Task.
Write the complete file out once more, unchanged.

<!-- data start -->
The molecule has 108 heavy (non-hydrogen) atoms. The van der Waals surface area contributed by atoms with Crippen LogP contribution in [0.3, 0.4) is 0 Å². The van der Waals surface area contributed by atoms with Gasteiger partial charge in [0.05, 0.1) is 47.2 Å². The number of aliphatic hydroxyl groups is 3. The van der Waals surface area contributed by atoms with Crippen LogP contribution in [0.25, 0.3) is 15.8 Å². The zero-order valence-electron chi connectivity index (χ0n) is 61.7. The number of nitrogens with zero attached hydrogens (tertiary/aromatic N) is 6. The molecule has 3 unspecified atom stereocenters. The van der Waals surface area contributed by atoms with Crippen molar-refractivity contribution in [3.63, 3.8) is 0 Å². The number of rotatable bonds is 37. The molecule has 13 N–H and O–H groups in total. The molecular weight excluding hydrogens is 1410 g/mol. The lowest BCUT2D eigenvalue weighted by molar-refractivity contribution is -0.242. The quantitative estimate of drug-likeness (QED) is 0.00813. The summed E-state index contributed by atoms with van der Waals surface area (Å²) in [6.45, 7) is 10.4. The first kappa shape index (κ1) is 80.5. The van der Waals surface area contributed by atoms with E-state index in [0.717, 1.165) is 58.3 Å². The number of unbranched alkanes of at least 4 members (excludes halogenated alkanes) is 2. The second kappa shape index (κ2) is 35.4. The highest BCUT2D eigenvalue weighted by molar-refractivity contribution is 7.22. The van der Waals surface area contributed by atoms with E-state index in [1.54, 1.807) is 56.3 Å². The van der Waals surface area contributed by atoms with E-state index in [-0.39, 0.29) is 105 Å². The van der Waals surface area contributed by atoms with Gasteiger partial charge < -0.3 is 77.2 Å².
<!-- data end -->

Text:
The molecule has 108 heavy (non-hydrogen) atoms. The van der Waals surface area contributed by atoms with Crippen LogP contribution in [0.3, 0.4) is 0 Å². The van der Waals surface area contributed by atoms with Gasteiger partial charge in [0.05, 0.1) is 47.2 Å². The number of aliphatic hydroxyl groups is 3. The van der Waals surface area contributed by atoms with Crippen LogP contribution in [0.25, 0.3) is 15.8 Å². The zero-order valence-electron chi connectivity index (χ0n) is 61.7. The number of nitrogens with zero attached hydrogens (tertiary/aromatic N) is 6. The molecule has 3 unspecified atom stereocenters. The van der Waals surface area contributed by atoms with Crippen molar-refractivity contribution in [3.63, 3.8) is 0 Å². The number of rotatable bonds is 37. The molecule has 13 N–H and O–H groups in total. The molecular weight excluding hydrogens is 1410 g/mol. The lowest BCUT2D eigenvalue weighted by molar-refractivity contribution is -0.242. The quantitative estimate of drug-likeness (QED) is 0.00813. The summed E-state index contributed by atoms with van der Waals surface area (Å²) in [6.45, 7) is 10.4. The first kappa shape index (κ1) is 80.5. The van der Waals surface area contributed by atoms with E-state index in [0.717, 1.165) is 58.3 Å². The number of unbranched alkanes of at least 4 members (excludes halogenated alkanes) is 2. The second kappa shape index (κ2) is 35.4. The highest BCUT2D eigenvalue weighted by molar-refractivity contribution is 7.22. The van der Waals surface area contributed by atoms with E-state index in [1.54, 1.807) is 56.3 Å². The van der Waals surface area contributed by atoms with E-state index in [-0.39, 0.29) is 105 Å². The van der Waals surface area contributed by atoms with Gasteiger partial charge < -0.3 is 77.2 Å².